They were about to engage in combat when Kripa, who was knowledgeable about single combat laws, came in between them and said to Karna: “T “The prince, who is prepared to fight with you, is a Kuru race scion and the son of Pritha and Pandu. O mighty armed, reveal your parents’ names and the race you were born into. Partha can only battle with you after learning about your family history since high-born princes are not allowed to face up against lone adventurers without understanding their background.”
Karna bowed his head as if a lotus was being drenched by rain as he heard these remarks. Standing up, Duryodhana said: “If Karna’s status as a commoner prevents the fight from happening, that can be readily fixed. Karna is now proclaimed the ruler of Anga.” Then, after receiving the approval of Bhishma and Dhritarashtra, he carried out the requisite ceremonies, gave Karna the crown, jewels, and other symbols of the Anga kingdom, and invested Karna with its rule.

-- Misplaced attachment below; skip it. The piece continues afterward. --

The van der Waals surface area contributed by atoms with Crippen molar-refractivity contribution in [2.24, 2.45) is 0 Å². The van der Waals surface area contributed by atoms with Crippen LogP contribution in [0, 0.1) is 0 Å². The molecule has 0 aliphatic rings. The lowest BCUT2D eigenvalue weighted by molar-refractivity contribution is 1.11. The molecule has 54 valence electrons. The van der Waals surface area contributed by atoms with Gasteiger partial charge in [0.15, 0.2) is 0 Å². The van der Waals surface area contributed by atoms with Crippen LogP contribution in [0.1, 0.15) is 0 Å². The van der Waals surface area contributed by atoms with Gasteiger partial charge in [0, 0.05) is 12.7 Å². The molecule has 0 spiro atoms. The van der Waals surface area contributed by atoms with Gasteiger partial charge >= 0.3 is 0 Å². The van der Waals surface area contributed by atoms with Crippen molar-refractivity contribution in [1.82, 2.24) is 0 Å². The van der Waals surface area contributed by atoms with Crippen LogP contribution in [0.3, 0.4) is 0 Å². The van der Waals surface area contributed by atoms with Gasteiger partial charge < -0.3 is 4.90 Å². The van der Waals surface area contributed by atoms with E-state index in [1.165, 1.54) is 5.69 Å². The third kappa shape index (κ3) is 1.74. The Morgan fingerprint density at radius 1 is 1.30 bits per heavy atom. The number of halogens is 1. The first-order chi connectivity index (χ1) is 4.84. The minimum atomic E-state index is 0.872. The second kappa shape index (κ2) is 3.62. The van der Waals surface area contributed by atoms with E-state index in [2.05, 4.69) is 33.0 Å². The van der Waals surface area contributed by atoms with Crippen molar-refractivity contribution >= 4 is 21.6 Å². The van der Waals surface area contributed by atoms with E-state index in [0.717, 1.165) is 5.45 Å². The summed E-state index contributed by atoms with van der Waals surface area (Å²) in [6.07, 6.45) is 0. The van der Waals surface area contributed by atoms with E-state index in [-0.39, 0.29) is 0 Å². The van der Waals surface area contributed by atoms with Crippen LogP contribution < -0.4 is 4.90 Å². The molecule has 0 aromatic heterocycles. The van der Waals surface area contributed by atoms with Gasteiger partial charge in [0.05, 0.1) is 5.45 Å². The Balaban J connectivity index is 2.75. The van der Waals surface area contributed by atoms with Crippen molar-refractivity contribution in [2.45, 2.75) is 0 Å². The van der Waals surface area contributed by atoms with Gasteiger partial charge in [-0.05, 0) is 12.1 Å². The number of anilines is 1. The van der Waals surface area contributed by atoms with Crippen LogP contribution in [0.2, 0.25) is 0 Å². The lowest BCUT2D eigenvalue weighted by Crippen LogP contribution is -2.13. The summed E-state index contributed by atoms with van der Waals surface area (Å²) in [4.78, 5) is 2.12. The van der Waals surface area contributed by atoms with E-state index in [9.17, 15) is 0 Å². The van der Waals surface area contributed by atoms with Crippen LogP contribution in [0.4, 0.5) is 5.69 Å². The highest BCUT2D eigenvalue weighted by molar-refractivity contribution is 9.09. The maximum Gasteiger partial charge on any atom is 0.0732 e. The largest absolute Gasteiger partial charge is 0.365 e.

The ancient charioteer Adhiratha, Karna’s foster father, joined the gathering with his staff in hand and trembling in terror just as the young heroes’ fight appeared to be about to start.
As soon as Karna, the recently crowned king of Anga, saw him, he immediately bent his head in filial homage. The elderly man addressed him as son, gave him a hug with his frail and shaking arms, and began to cry with delight, drenching his already dampened head with tears of affection.
Bhima screamed in delight at this sight and said: “He is only the son of a charioteer, after all! then, as befits thy ancestry, take up the driving whip.